Book II

The Age of Innocence begins with May marrying Newland as New York society watches. By August, a year later, Newland and May have settled into a fashionable if boring life in New York, living in a wealthy part of town and spending summers with the rest of the rich in Newport. Ellen has moved to Washington D.C.; she returns to stay with her grandmother briefly, but later leaves to visit Boston. Still under her spell, Newland lies to his wife and follows Ellen there.

Ellen promises to stay in America only if they do not hurt May with a clandestine affair. She returns to Washington. Meanwhile, Julius Beaufort’s shady financial dealings catch up with him, and his wife, Regina, appeals to Ellen’s grandmother for help. Mrs. Mingott suffers a stroke and sends for Ellen to nurse her; during the two-hour carriage ride with Ellen from the train station, Newland suggests they have an affair. Ellen refuses, knowing that will hurt May. He abruptly leaves the carriage and walks home. Seeing May in the library, he realizes he will dutifully stay married to her forever.

Undaunted, the next day Newland meets Ellen at the Metropolitan Museum, where she finally agrees to a future one-time affair. Elated but guilty, Newland decides to confess all to May, but she interrupts to tell him that Ellen is leaving for Europe and the Archers will give a farewell dinner for her. Shocked, Newland intends to later follow Ellen. At the dinner, however, he suddenly realizes that the entire family, including May, thinks that he and Ellen are already having an affair; giving Ellen the funds to live in Europe is the family’s way of dealing with the situation. That night as he and May retire, she announces that she thought she was pregnant and told Ellen earlier, before she was really sure. But now she is sure, sealing Newland’s fate forever.

The years pass. Newland is 57 and he and May have two grown children: Dallas and Mary. May has recently died of pneumonia, nursing a third child to health. Newland accompanies Dallas to Paris on a business trip, where Dallas tells Newland the Countess Ellen Olenska has invited them to dine. Newland has not seen her in 26 years. Dallas confides to his father May’s deathbed confession that Newland sacrificed the one thing he loved because of duty and honor. That evening outside the Countess’s apartment, Newland encourages Dallas to go up without him. In Newland’s memory, their love stays forever young,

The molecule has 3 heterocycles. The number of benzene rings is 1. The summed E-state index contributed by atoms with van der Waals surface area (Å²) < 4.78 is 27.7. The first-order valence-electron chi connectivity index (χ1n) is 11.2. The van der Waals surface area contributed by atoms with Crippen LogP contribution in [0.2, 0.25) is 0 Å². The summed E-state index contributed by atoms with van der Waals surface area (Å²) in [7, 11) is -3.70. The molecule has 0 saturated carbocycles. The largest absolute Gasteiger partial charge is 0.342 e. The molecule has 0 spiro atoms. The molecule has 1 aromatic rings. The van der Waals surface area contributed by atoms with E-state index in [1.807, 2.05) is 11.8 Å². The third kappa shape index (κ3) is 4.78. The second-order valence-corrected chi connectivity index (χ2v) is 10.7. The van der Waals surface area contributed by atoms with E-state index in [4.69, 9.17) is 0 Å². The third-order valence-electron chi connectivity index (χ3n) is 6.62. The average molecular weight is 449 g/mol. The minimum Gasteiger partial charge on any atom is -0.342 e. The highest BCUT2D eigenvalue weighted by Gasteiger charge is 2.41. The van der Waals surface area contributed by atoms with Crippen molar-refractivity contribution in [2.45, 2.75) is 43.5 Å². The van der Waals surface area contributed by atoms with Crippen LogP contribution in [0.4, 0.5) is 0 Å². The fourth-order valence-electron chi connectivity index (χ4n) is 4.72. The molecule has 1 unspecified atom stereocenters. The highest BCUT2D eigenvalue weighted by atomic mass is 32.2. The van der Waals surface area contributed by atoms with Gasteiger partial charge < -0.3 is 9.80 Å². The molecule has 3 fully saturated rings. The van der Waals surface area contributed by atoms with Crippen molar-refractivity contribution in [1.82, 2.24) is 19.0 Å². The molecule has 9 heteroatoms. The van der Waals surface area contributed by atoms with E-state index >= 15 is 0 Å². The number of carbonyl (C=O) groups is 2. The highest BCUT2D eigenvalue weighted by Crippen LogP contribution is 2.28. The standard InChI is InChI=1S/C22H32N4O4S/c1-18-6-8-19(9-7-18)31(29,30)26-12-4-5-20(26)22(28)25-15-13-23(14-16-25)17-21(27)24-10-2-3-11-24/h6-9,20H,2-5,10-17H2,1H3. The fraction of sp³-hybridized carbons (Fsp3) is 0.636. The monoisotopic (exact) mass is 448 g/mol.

perfect and unchanging over time.

 

 

Questions for Discussion of January Book Club

 

1.Edith Wharton’s original title for The Age of Innocence was “Old New York.” Which title do you think is more fitting? Why?

the old New York way of taking life without the effusion of blood” (r.12) “the women described with “innocent” are Mrs. Archer, May and Mr. Welland, all characters that the reader sees are calculating and may only appear innocent”(r.14)

 

2.The novel is told entirely from Newland Archer’s point of view by an unnamed omniscient narrator. How does this shape the reader’s understanding of May Welland and Ellen Olenska?

Wharton shows the readers that this society is “self-deluded” and “hypocritical”(r.13)

 

3.At the beginning of Chapter 6, Newland suddenly realizes that marriage is “not the safe anchorage he had been taught to think, but a voyage on uncharted seas.” What does he mean?

A stunning approach to The Age of Innocence. Yes, the art of love and war — this explains why May is a good archer and why her husband is named Archer; why old Mrs. Mingott’s eyes are sharp as pen-knives. Genteel societies have their own weapons; even the most innocent-sounding conversations are strategic. And the peace that prevails is the outcome is these strategies: a compromise, a truce, a treaty. (r.14)

 

4.Flowers are important symbols throughout The Age of Innocence. Discuss how Wharton uses them. For example, every morning during his engagement, Newland sends lilies-of-the-valley to May. Compare them to the bouquet of yellow roses that he sends to Ellen after he first visits her home. What do these flowers symbolize?

The Lily of the Valley

Newland chooses the lily of the valley, a delicate white flower representing purity, to send his bride-to-be, May.

In one scene Wharton writes, She dropped her eyes to the immense bouquet of lilies-of-the-valley on her knee, as Newland Archer saw her white-gloved fingertips touch the flower softly. He drew a breath of satisfied vanity and his eyes returned to the stage. These symbolic flowers remind the reader of Mays innocence and purity, and Wharton

The Yellow Rose

In contrast, Newlands secret love, Countess Ellen Olenska, receives his gift of yellow roses. In the florists store Newland:

...glanced about the embowered shop, and his eye lit on a cluster of yellow roses. He had never seen any as sun-golden before, and his first impulse was to send them to May instead of the lilies. But they did not look like her--there was something too rich, too strong, in their fiery beauty.

The yellow roses symbolism doesnt match his relationship with May. Roses connote passion, and the color yellow has symbolic connections with jealousy and infidelity. Not only is Newland jealous of Olenskas other suitors, he wants to pursue an extramarital affair with her. The contrast between bright yellow roses and the delicate purity of the lily of the valley perfectly encapsulates the differences between Newlands feelings about May Welland and Ellen Olenska.(r.15)

 

5.Compare and contrast Newland to other men in old New York, as presented in the novel, particularly Julius Beaufort. How does Newland view himself compared to these men?

The protagonist, Newland Archer, is portrayed as a coward.

 

6.It may be easy to forget that Ellen is not especially beautiful. Why are men like Newland and Julius so drawn to her?